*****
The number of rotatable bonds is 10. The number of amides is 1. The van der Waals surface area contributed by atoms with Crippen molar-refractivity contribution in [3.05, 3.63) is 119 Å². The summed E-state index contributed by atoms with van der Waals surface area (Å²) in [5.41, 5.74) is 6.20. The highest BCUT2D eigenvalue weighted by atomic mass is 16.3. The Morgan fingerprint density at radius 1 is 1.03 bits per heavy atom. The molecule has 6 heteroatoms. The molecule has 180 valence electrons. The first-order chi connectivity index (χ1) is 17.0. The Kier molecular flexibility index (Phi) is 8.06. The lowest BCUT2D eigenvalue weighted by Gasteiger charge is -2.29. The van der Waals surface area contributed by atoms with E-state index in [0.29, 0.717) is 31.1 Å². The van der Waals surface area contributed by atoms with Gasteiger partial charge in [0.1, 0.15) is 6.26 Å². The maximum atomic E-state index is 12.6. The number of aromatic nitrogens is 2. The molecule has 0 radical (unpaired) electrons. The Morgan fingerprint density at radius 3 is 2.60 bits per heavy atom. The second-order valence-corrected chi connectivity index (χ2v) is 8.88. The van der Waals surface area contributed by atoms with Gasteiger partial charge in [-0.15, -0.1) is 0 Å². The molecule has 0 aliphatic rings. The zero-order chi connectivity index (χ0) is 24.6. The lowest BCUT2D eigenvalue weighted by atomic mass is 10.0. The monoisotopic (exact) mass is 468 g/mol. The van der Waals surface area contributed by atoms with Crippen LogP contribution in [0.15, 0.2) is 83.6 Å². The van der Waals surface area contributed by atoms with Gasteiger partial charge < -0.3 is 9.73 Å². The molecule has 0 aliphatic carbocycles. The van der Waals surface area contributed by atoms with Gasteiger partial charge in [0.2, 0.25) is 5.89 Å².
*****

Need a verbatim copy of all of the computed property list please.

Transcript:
The number of rotatable bonds is 10. The number of amides is 1. The van der Waals surface area contributed by atoms with Crippen molar-refractivity contribution in [3.05, 3.63) is 119 Å². The summed E-state index contributed by atoms with van der Waals surface area (Å²) in [5.41, 5.74) is 6.20. The highest BCUT2D eigenvalue weighted by atomic mass is 16.3. The Morgan fingerprint density at radius 1 is 1.03 bits per heavy atom. The molecule has 6 heteroatoms. The molecule has 180 valence electrons. The first-order chi connectivity index (χ1) is 17.0. The Kier molecular flexibility index (Phi) is 8.06. The lowest BCUT2D eigenvalue weighted by Gasteiger charge is -2.29. The van der Waals surface area contributed by atoms with E-state index in [0.29, 0.717) is 31.1 Å². The van der Waals surface area contributed by atoms with Gasteiger partial charge in [0.1, 0.15) is 6.26 Å². The maximum atomic E-state index is 12.6. The number of aromatic nitrogens is 2. The molecule has 0 radical (unpaired) electrons. The Morgan fingerprint density at radius 3 is 2.60 bits per heavy atom. The second-order valence-corrected chi connectivity index (χ2v) is 8.88. The van der Waals surface area contributed by atoms with Gasteiger partial charge in [-0.15, -0.1) is 0 Å². The molecule has 0 aliphatic rings. The zero-order chi connectivity index (χ0) is 24.6. The lowest BCUT2D eigenvalue weighted by atomic mass is 10.0. The monoisotopic (exact) mass is 468 g/mol. The van der Waals surface area contributed by atoms with Crippen LogP contribution in [0.15, 0.2) is 83.6 Å². The van der Waals surface area contributed by atoms with Gasteiger partial charge < -0.3 is 9.73 Å². The molecule has 0 aliphatic carbocycles. The van der Waals surface area contributed by atoms with Gasteiger partial charge in [0.2, 0.25) is 5.89 Å².